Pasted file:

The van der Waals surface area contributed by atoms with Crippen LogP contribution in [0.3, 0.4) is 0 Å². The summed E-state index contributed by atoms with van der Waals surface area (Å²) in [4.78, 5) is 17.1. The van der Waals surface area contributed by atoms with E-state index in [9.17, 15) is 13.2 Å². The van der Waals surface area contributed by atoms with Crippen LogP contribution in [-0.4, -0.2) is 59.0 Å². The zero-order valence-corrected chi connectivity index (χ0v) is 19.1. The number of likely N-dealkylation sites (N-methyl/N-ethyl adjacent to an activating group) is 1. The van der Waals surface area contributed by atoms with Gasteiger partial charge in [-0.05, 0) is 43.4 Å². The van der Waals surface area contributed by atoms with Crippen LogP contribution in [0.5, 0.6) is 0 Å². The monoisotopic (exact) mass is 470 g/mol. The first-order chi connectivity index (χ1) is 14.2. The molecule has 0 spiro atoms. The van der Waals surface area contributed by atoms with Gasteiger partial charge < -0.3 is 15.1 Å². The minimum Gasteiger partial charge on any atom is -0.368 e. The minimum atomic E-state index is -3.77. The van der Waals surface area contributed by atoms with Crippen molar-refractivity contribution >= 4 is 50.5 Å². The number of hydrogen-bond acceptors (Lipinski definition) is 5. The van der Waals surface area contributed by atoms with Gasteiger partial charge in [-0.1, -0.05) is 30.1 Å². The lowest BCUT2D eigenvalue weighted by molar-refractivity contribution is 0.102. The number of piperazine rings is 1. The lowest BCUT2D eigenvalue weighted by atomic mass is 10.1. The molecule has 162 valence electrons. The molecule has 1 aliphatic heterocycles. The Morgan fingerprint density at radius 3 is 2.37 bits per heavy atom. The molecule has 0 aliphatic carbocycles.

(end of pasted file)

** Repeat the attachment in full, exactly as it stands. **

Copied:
The van der Waals surface area contributed by atoms with Crippen LogP contribution in [0.3, 0.4) is 0 Å². The summed E-state index contributed by atoms with van der Waals surface area (Å²) in [4.78, 5) is 17.1. The van der Waals surface area contributed by atoms with E-state index in [9.17, 15) is 13.2 Å². The van der Waals surface area contributed by atoms with Crippen LogP contribution in [-0.4, -0.2) is 59.0 Å². The zero-order valence-corrected chi connectivity index (χ0v) is 19.1. The number of likely N-dealkylation sites (N-methyl/N-ethyl adjacent to an activating group) is 1. The van der Waals surface area contributed by atoms with Gasteiger partial charge in [-0.05, 0) is 43.4 Å². The van der Waals surface area contributed by atoms with Crippen LogP contribution in [0.5, 0.6) is 0 Å². The monoisotopic (exact) mass is 470 g/mol. The first-order chi connectivity index (χ1) is 14.2. The molecule has 0 spiro atoms. The van der Waals surface area contributed by atoms with Gasteiger partial charge < -0.3 is 15.1 Å². The minimum Gasteiger partial charge on any atom is -0.368 e. The minimum atomic E-state index is -3.77. The van der Waals surface area contributed by atoms with Crippen molar-refractivity contribution >= 4 is 50.5 Å². The number of hydrogen-bond acceptors (Lipinski definition) is 5. The van der Waals surface area contributed by atoms with Gasteiger partial charge in [-0.1, -0.05) is 30.1 Å². The lowest BCUT2D eigenvalue weighted by molar-refractivity contribution is 0.102. The number of piperazine rings is 1. The lowest BCUT2D eigenvalue weighted by atomic mass is 10.1. The molecule has 162 valence electrons. The molecule has 1 aliphatic heterocycles. The Morgan fingerprint density at radius 3 is 2.37 bits per heavy atom. The molecule has 0 aliphatic carbocycles.